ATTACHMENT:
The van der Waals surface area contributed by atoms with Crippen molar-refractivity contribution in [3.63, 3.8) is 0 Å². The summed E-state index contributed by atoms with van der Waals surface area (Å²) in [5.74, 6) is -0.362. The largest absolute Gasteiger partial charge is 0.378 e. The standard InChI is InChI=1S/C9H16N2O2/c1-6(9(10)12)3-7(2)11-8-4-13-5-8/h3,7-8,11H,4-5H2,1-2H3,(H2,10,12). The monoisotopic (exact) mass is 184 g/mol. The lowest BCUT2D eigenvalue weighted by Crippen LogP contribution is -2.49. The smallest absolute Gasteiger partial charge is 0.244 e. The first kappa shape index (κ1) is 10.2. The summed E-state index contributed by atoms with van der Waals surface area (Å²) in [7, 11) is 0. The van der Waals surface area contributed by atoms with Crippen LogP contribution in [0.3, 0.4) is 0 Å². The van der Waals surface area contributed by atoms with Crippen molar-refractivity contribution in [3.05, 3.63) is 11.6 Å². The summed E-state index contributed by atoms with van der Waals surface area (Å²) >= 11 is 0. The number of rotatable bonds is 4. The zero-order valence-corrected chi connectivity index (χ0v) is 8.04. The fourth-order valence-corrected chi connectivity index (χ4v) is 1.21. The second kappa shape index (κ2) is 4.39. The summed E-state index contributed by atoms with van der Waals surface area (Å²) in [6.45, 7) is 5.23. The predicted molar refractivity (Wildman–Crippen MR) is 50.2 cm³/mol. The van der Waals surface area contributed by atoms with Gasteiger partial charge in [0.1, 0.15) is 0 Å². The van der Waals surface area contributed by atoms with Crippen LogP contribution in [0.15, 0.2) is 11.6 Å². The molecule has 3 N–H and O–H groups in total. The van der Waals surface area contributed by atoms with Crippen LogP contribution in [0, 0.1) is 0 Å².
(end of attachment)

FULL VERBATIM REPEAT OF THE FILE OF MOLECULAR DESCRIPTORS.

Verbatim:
The van der Waals surface area contributed by atoms with Crippen molar-refractivity contribution in [3.63, 3.8) is 0 Å². The summed E-state index contributed by atoms with van der Waals surface area (Å²) in [5.74, 6) is -0.362. The largest absolute Gasteiger partial charge is 0.378 e. The standard InChI is InChI=1S/C9H16N2O2/c1-6(9(10)12)3-7(2)11-8-4-13-5-8/h3,7-8,11H,4-5H2,1-2H3,(H2,10,12). The monoisotopic (exact) mass is 184 g/mol. The lowest BCUT2D eigenvalue weighted by Crippen LogP contribution is -2.49. The smallest absolute Gasteiger partial charge is 0.244 e. The first kappa shape index (κ1) is 10.2. The summed E-state index contributed by atoms with van der Waals surface area (Å²) in [7, 11) is 0. The van der Waals surface area contributed by atoms with Crippen LogP contribution in [0.3, 0.4) is 0 Å². The van der Waals surface area contributed by atoms with Crippen molar-refractivity contribution in [3.05, 3.63) is 11.6 Å². The summed E-state index contributed by atoms with van der Waals surface area (Å²) >= 11 is 0. The number of rotatable bonds is 4. The zero-order valence-corrected chi connectivity index (χ0v) is 8.04. The fourth-order valence-corrected chi connectivity index (χ4v) is 1.21. The second kappa shape index (κ2) is 4.39. The summed E-state index contributed by atoms with van der Waals surface area (Å²) in [6.45, 7) is 5.23. The predicted molar refractivity (Wildman–Crippen MR) is 50.2 cm³/mol. The van der Waals surface area contributed by atoms with Gasteiger partial charge in [0.1, 0.15) is 0 Å². The van der Waals surface area contributed by atoms with Crippen LogP contribution in [0.15, 0.2) is 11.6 Å². The molecule has 3 N–H and O–H groups in total. The van der Waals surface area contributed by atoms with Crippen LogP contribution in [0, 0.1) is 0 Å².